Best Bikes for Shorter Riders

Shorter-than-average bikers

Choosing a motorbike can be a daunting task, especially for the shorter riders amongst us, as more often or not we believe that the bike we desire is not necessarily the most suitable for us in terms of seating height, and also the weight of the motorbike.

Generally 5 ft 7” and under is considered short for a motorcyclists, but no one is so short that they can’t ride a motorbike. There are plenty of adjustments that can be made to your desired bike to make it more manageable.

A motorbike’s seat height is measured in millimetres foot or inches and is measured when the motorbike is upright. Seat height varies between bikes, for example, choppers and cruisers have low seats but they are wide meaning the foot pegs are usually far away and off road motorbikes have very high seats meaning a shorter than average rider will struggle to reach the floor safely and keep the motorbike steady.

You may think you’re limited to what kind of bike you can ride but there’s a wealth of choice out there. There are even some advantages to being a vertically-challenged biker including;

  • Short riders tend to be lighter therefore we can benefit from more performance from motorcycles with less power.
  • There are lots more room to stretch out on a big when you’ve got little legs, no worries about being cramped up.
  • There’s a lot of modifications that can be made to your bike to make it suitable for you, there’s not so much that can be done for bigger bikers.

Motorcycles for short riders

If you are a rider who is shorter than average, you could feel comfortable on any of the following motorbikes:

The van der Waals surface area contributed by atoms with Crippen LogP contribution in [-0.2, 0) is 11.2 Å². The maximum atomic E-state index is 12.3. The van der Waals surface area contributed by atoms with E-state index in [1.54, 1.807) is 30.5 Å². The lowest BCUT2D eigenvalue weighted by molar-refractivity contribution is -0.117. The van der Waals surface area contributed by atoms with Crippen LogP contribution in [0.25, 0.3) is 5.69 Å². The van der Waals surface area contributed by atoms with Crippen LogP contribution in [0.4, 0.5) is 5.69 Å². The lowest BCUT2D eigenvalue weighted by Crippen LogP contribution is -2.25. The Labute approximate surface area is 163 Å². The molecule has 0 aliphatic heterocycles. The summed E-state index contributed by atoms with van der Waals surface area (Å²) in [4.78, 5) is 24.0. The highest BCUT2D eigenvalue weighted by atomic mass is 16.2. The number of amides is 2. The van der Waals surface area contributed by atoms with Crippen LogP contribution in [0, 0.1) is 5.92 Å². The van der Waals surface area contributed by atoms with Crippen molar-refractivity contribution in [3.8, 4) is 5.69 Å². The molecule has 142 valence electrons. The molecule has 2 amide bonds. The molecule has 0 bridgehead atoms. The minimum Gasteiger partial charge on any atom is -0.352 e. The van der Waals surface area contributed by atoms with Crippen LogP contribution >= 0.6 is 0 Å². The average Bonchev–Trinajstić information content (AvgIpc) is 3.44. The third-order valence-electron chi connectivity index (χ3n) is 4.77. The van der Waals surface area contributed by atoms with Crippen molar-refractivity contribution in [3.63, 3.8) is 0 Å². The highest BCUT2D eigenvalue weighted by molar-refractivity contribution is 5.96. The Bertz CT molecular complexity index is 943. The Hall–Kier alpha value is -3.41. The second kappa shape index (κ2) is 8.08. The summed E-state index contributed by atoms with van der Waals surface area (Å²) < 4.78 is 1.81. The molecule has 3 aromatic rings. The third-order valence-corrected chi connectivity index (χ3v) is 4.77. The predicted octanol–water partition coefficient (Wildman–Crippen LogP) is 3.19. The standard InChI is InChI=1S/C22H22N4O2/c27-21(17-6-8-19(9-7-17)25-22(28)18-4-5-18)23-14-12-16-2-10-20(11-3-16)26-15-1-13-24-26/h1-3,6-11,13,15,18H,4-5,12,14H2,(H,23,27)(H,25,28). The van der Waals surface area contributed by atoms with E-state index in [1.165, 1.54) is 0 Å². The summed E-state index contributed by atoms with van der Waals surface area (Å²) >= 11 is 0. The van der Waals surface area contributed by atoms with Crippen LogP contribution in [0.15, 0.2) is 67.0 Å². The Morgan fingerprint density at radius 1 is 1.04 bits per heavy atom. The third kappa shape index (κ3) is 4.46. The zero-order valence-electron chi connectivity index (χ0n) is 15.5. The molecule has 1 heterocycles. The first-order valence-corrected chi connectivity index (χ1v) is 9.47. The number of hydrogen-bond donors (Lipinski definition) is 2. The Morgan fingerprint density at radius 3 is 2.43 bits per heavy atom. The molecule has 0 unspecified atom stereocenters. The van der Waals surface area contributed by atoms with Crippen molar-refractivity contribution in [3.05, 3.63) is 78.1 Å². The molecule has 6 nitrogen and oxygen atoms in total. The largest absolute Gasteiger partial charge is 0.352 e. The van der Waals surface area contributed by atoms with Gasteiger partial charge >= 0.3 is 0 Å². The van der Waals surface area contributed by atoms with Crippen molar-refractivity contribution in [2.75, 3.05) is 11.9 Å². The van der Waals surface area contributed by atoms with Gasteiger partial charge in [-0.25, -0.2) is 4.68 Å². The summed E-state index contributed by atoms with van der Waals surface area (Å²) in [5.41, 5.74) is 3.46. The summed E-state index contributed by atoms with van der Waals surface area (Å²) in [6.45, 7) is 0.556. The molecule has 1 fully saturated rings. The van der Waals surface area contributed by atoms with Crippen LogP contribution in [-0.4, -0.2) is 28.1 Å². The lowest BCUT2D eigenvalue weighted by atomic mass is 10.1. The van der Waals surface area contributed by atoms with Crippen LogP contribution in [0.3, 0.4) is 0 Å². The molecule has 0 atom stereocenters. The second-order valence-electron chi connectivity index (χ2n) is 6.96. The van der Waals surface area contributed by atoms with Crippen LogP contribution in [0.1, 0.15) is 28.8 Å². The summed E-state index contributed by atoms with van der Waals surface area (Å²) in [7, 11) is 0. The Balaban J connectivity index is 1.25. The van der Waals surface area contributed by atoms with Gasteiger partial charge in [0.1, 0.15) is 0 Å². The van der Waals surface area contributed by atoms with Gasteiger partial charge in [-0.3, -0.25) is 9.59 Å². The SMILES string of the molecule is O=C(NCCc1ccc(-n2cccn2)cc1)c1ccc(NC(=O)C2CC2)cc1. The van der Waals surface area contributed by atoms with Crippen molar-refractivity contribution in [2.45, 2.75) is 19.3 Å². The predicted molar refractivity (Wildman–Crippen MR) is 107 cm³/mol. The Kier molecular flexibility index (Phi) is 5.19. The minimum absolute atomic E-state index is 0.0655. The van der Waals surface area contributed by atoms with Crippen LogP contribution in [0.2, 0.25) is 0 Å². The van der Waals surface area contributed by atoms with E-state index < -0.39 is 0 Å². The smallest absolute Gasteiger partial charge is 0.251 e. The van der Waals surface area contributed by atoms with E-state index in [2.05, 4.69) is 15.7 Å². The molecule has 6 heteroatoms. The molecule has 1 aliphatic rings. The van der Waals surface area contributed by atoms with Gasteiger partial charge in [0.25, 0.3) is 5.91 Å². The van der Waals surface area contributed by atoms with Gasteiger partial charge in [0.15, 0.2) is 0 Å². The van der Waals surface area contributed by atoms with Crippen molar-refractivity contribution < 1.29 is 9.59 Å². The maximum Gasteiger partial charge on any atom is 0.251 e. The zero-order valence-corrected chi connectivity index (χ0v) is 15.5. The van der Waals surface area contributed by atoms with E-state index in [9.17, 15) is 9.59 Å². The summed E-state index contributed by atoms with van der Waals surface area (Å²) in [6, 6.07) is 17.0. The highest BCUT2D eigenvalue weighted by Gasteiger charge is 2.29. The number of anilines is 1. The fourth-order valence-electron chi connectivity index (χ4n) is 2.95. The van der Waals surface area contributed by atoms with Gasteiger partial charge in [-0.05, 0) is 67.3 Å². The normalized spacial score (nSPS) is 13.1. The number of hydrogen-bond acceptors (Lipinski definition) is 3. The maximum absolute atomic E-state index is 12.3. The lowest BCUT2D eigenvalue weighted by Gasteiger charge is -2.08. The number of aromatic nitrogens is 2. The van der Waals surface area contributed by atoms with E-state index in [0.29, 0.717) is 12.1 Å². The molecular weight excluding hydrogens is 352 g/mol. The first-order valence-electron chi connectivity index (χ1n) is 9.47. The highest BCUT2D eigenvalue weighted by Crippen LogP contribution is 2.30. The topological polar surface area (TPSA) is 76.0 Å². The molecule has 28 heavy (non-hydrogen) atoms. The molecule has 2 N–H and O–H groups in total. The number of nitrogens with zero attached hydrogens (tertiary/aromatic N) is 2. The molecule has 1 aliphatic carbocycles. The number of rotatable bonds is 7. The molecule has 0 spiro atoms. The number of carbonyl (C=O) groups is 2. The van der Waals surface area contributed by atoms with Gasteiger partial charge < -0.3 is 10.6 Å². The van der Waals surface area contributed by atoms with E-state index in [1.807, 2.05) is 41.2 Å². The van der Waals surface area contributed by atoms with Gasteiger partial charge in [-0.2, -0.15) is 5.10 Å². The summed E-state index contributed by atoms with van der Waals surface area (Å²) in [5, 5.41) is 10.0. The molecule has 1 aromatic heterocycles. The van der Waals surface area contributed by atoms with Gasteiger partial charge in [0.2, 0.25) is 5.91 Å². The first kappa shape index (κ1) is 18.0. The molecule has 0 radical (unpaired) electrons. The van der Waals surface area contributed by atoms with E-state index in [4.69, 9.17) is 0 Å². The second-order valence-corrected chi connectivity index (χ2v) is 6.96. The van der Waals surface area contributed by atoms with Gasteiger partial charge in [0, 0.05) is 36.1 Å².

500 cc second hand

These bikes, such as a Honda CB 500 or a Suzuki GS 500, are a bargain – which is ideal if you are on a budget, don’t want to show off and don’t want to be too upset if it gets damaged slightly. These 500 cc motorbikes are very reliable too, with low fuel consumption and spare parts are cheap. 500 cc motorbikes will last a lifetime if looked after and treated correctly.

300 cc sport bike

A Yamaha R3 is a small sports bike that looks fantastic. It weighs 169kg, so it is easy to handle and the seat height is only 780mm. This motorbike is fun to ride and gives you an insight into how a sports bike feels to ride before you progress to a bigger, more powerful one – if wanted.

Another good bike in this class is the Kawasaki Ninja 300, and definitely a worthy competitor of the Yamaha R3.

Ducati Monster

[Total: 96    Average: 2.3/5]

A Ducati is a stylish motorbike that has a low seat and a V-Twin engine. It’s a great motorbike for the shorter rider and is also a recommended and sometimes regularly used motorbike by more experienced riders.

Ducati Monster

Ducati Monster

“Let’s define shorter riders. Leg length is important but so is upper body and leg strength.  Triumph American and many cruisers.

SV 650 is a good modern sporty choice. An older CBR400. My wife is 27inch inside leg and comfortably rides a T100SE (alloy wheels). She used to ride a ZZR600 but had the seat professionally lowered.” Andy Ellis

BMW G650 GS

[Total: 96    Average: 2.3/5]

If you fancy an adventure motorbike then the BMW G650 GS has a standard seat height of 800mm, but the low suspension option means you can get the seat height down to around 770mm above the ground.